Figure 1: Multi-color optical image around the ULX "X-1" (indicated by the arrow) in the dwarf galaxy Holmberg II, located in the direction of the constellation Ursa Major, at a distance of 11 million light-years. The image size corresponds to 1,100 × 900 light-years at the galaxy. The red color represents spectral line emission from hydrogen atoms. (Credit: Special Astrophysical Observatory/Hubble Space Telescope)
X-ray observations of nearby galaxies have revealed these exceptionally luminous sources at off-nuclear positions that radiate about million times higher power than the Sun. The origins of ULXs have been a subject of heated debate for a long time. The basic idea is that a ULX is a close binary system consisting of a black hole and a star. As matter from the star falls onto the black hole, an accretion disk forms around the black hole. As the gravitational energy of the material is released, the innermost part of the disk is heated up to a temperature higher than 10 million degrees, which causes it to emit strong X-rays.
Figure 2: Optical spectra of the four ULXs observed with the Subaru Telescope (from upper to lower, Holmberg II X-1, Holmberg IX X-1, NGC 4559 X-7, NGC 5204 X-1). He II and Hα denote the spectral lines from helium ions and from hydrogen atoms, respectively. (Credit: Kyoto University)
Distant ULXs and a Similar Mysterious Object in the Milky Way
Such "supercritical accretion" is thought to be a possible mechanism in the formation of supermassive black holes at galactic centers in very short time periods (which are observed very early in cosmic time). The discovery of these phenomena in the nearby universe has significant impacts on our understanding of how supermassive black holes are formed and how matter rapidly falls onto them.
This work has been published online in Nature Physics on 2015 June 1 (Fabrika et al. 2015, "Supercritical Accretion Discs in Ultraluminous X-ray Sources and SS 433", 10.1038/nphys3348). The research was supported by the Japan Society for the Promotion of Science's KAKENHI Grant number 26400228.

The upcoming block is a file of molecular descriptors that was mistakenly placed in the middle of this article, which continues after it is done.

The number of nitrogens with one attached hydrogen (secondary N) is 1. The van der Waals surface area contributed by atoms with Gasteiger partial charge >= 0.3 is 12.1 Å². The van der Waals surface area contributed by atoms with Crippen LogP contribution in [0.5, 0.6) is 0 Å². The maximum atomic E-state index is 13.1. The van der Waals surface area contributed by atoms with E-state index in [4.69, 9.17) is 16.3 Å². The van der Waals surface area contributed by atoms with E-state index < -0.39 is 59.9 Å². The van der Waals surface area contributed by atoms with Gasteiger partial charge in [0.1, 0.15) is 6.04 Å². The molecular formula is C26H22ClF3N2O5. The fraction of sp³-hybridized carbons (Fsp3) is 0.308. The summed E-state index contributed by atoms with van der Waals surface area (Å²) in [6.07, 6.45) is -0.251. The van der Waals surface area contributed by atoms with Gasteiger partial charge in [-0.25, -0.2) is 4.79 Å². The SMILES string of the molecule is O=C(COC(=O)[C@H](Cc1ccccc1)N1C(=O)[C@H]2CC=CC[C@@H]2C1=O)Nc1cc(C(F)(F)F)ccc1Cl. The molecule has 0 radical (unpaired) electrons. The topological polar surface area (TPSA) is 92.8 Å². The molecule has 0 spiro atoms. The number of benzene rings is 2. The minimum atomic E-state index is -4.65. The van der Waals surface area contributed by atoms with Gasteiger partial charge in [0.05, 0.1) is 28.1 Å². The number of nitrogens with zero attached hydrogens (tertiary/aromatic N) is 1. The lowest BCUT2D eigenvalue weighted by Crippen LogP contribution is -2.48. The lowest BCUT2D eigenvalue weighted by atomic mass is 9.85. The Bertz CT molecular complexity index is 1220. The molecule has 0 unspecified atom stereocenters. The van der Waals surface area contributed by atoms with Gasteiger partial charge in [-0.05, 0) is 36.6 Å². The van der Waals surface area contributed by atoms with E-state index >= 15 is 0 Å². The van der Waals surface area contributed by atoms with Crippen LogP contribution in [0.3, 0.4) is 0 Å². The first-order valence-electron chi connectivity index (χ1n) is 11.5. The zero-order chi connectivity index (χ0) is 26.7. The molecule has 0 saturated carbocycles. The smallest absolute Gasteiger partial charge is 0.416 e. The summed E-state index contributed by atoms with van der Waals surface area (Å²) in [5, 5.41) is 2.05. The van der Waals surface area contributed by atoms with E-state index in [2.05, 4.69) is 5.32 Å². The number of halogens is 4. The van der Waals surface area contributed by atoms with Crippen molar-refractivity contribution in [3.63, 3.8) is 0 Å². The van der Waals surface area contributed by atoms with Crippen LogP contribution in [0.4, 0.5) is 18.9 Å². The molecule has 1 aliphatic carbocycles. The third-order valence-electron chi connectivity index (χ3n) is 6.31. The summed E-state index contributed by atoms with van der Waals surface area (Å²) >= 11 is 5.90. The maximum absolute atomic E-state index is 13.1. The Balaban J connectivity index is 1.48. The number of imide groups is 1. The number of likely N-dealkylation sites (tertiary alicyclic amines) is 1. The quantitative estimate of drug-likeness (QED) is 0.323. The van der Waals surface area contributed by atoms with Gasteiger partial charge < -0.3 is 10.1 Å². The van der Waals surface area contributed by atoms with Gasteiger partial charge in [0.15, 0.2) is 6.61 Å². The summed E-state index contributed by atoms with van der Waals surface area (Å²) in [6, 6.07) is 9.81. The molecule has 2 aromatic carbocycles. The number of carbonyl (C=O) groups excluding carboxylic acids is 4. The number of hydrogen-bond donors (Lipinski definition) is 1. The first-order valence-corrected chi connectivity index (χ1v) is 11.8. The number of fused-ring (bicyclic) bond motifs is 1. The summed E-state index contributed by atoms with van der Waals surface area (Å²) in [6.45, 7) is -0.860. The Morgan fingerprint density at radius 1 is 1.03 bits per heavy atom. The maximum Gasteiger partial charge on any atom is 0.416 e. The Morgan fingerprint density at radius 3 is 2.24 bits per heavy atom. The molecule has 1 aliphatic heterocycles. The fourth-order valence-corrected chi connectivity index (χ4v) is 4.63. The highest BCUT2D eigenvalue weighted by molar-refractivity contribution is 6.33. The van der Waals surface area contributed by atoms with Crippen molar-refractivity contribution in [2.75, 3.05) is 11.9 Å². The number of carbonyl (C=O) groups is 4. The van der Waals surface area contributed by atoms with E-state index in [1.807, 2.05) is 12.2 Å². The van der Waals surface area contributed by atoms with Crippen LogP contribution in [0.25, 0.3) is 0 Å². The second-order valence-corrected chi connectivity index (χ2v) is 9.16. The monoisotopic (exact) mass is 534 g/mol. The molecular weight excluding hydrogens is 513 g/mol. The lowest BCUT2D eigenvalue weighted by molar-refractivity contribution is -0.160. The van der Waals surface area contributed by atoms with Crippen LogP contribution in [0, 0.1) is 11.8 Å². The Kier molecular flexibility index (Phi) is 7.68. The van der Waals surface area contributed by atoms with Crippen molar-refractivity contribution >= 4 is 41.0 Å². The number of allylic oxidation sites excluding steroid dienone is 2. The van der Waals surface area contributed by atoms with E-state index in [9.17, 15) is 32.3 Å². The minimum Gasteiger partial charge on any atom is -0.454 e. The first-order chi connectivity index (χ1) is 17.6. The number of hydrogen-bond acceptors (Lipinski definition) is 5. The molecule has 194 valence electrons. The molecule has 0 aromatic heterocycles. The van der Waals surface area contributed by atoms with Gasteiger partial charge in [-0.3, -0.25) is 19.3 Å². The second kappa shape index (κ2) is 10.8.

- Sergei Fabrika (Special Astrophysical Observatory, Russia; Kazan Federal University, Russia)
- Yoshihiro Ueda (Department of Astronomy, Kyoto University, Japan)
- Alexander Vinokurov (Special Astrophysical Observatory, Russia)
- Olga Sholukhova (Special Astrophysical Observatory, Russia)
- Megumi Shidatsu (Department of Astronomy, Kyoto University, Japan)
- Generally, black holes with masses between about 100 and about 100,000 times that of the Sun are called "intermediate-mass black holes," although there is no strict definition for the mass range.
- In a spherically symmetric case, matter cannot fall onto a central object when the radiation pressure exceeds the gravity. This luminosity is called the Eddington limit, which is proportional to the mass of the central object. When matter is accreted at rates higher than that corresponding to the Eddington limit, it is called "supercritical (or super-Eddington) accretion." In the case of non-spherical geometry, such as disk accretion, supercritical accretion may happen.